Quite Ugly One Morning, cover

Review of a Gruesome and Entertaining Criminal Mystery Novel

Christopher Brookmyre's first novel is an excellent start combining wit, humour with very dark images of murder and man's lust for power and wealth at any cost.

There is a surreal streak to Brookmyre’s writing in Quite Ugly One Morning and it becomes even more pronounced in some of his later works. Justifiably, it won the 1996 Critic’s First Blood Award for a first crime novel.

Out of the Frying Pan, Into the Fire

Jack Parlablane, investigative journalist, has twice flown the Atlantic to escape threats to his life. First leaving Glasgow for Los Angeles where his journalistic instincts naturally took him into dark corners of American society. But such people are even more willing to use murder to eliminate threats so he soon has to return to Edinburgh.

Just hours after flying back to Scotland he wakes up with a hangover, a common occurrence, to an unpleasant smell, that is not in his almost empty, borrowed flat. Going out to investigate, his front door blows shut and he has no way of getting back into the apartment. Dressed only in his boxer shorts he goes to the flat above with the hope that he will be able to climb back into his own through the open window.

The occupant is not answering the door and when the police leave the door open Parlablane sees an opportunity to nip in and get to his own flat. He then realises what the smell was as he comes across a particularly gruesome murder. That is when the police arrest him...

After his release he teams up with the woman police detective who does not share her boss’s interpretation of the case. They are joined by the victim’s ex-wife, a doctor. There are parallel story lines of corruption, the motivations of the medical establishment and some simply bizarre happenings.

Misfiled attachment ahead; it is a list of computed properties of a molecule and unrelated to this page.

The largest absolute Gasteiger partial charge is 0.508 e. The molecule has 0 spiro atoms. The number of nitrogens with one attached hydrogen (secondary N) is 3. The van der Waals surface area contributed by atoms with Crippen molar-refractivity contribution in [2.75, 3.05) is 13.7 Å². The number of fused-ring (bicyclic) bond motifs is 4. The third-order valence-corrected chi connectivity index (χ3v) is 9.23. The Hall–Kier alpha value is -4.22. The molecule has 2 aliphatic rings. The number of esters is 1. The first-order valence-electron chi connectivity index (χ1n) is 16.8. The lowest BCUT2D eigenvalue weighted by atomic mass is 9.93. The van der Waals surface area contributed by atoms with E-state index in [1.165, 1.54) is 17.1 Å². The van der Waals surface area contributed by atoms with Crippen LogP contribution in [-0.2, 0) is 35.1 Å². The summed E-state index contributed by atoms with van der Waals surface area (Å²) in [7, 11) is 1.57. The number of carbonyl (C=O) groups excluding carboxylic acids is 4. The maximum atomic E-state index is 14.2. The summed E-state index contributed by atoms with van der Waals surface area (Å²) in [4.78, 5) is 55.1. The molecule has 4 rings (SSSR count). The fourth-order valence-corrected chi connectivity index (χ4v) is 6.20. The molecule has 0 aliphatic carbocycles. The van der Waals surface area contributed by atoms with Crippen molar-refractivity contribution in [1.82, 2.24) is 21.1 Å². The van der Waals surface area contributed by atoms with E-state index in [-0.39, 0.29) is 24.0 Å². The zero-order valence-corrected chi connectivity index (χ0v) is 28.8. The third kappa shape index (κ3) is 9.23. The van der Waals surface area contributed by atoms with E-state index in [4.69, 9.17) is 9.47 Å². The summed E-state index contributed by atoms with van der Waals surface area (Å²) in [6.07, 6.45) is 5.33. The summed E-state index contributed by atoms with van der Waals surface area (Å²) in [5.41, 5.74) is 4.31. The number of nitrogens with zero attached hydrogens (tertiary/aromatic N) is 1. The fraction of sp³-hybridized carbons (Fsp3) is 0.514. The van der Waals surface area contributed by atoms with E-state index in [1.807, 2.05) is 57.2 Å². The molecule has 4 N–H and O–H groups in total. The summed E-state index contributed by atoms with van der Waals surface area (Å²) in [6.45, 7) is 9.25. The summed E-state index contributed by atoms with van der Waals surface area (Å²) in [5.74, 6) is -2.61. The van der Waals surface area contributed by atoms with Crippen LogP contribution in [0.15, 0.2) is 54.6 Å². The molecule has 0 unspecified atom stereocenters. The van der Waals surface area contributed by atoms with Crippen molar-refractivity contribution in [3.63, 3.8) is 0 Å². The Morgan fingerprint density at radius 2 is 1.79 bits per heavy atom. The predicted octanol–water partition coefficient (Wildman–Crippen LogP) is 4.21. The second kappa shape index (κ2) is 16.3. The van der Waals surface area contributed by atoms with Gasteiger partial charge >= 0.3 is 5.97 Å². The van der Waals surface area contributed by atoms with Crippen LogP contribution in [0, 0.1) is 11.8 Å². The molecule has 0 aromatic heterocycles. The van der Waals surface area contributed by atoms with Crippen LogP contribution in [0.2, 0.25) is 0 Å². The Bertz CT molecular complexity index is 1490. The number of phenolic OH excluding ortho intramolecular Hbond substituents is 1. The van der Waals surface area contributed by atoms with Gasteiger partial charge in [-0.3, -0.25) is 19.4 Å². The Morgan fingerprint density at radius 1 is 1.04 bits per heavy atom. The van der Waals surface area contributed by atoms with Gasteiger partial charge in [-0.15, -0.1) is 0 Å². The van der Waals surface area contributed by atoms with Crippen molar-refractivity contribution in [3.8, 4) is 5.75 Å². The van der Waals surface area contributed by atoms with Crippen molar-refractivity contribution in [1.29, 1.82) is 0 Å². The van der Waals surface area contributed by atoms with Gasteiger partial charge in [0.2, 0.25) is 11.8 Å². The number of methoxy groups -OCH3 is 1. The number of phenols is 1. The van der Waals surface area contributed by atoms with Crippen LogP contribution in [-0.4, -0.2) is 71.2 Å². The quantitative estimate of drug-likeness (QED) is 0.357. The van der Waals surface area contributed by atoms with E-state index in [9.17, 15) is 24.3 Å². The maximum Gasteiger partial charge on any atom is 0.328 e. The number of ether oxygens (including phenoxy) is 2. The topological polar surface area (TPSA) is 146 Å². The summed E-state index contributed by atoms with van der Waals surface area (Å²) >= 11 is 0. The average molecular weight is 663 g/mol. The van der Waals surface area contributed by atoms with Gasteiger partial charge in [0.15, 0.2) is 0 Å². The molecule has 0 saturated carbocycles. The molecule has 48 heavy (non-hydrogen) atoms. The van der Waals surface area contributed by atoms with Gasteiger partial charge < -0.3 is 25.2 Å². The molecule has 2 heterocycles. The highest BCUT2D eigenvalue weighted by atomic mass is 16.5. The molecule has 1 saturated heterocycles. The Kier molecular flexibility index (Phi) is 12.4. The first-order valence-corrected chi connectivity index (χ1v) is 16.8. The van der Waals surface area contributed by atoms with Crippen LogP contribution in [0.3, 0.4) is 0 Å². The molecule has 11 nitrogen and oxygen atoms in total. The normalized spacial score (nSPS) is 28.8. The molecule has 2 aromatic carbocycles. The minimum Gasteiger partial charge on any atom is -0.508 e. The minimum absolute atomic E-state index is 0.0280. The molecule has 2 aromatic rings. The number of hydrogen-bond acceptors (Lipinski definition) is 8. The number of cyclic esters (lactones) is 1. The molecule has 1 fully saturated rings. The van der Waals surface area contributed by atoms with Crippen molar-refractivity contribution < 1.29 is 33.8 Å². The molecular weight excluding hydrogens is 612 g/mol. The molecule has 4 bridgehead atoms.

A Flawed Rogue With an Idealistic Side

All the characters develop well as the story progresses. Parlablane in particular is both flawed and highly motivated which combine to make him the sort of rogue to whom the reader will warm. The policewoman has a well established personality and is a good foil. The pair appears in Brookmyre’s later novels where they are developed further.

Black Humour, Wit, Strong Language and a Good Read

Brookmyre has been compared to Carl Hiaasen and there is some similarity in that both have a surrealistic and comic edges. Brookmyre is somewhat more graphic with darker overtones.

It all creates a pacy read with sharp wit and black humour. The language is strong so may not suit all readers but it is not gratuitous. Quite Ugly One Morning is a book to read at any time but it could well be consumed in a sitting as it races along.

Quite Ugly One Morning (ISBN: 978-0-34-911877-2) by Christopher Brookmyre is published by Abacus at £6.99. It has also been made into a tv drama on ITV starring James Nesbitt.

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